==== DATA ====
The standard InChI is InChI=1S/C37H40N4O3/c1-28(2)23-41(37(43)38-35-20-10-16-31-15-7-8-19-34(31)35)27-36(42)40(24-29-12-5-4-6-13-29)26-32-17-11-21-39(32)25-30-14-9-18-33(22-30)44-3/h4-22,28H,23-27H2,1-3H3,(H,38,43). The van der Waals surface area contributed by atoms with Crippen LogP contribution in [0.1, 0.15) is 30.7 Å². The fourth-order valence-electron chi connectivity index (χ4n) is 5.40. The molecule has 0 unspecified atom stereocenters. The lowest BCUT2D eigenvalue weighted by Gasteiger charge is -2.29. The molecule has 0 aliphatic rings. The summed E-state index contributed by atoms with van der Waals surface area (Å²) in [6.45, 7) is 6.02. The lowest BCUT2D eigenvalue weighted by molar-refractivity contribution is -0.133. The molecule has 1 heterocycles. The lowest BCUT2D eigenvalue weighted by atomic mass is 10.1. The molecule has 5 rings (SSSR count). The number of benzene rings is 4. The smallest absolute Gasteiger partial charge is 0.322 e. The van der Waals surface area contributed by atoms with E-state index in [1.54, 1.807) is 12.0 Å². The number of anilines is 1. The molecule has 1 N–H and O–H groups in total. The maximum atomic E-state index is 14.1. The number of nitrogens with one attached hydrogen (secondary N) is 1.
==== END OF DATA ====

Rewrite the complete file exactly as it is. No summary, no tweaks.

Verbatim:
The standard InChI is InChI=1S/C37H40N4O3/c1-28(2)23-41(37(43)38-35-20-10-16-31-15-7-8-19-34(31)35)27-36(42)40(24-29-12-5-4-6-13-29)26-32-17-11-21-39(32)25-30-14-9-18-33(22-30)44-3/h4-22,28H,23-27H2,1-3H3,(H,38,43). The van der Waals surface area contributed by atoms with Crippen LogP contribution in [0.1, 0.15) is 30.7 Å². The fourth-order valence-electron chi connectivity index (χ4n) is 5.40. The molecule has 0 unspecified atom stereocenters. The lowest BCUT2D eigenvalue weighted by Gasteiger charge is -2.29. The molecule has 0 aliphatic rings. The summed E-state index contributed by atoms with van der Waals surface area (Å²) in [6.45, 7) is 6.02. The lowest BCUT2D eigenvalue weighted by molar-refractivity contribution is -0.133. The molecule has 1 heterocycles. The lowest BCUT2D eigenvalue weighted by atomic mass is 10.1. The molecule has 5 rings (SSSR count). The number of benzene rings is 4. The smallest absolute Gasteiger partial charge is 0.322 e. The van der Waals surface area contributed by atoms with E-state index in [1.54, 1.807) is 12.0 Å². The number of anilines is 1. The molecule has 1 N–H and O–H groups in total. The maximum atomic E-state index is 14.1. The number of nitrogens with one attached hydrogen (secondary N) is 1.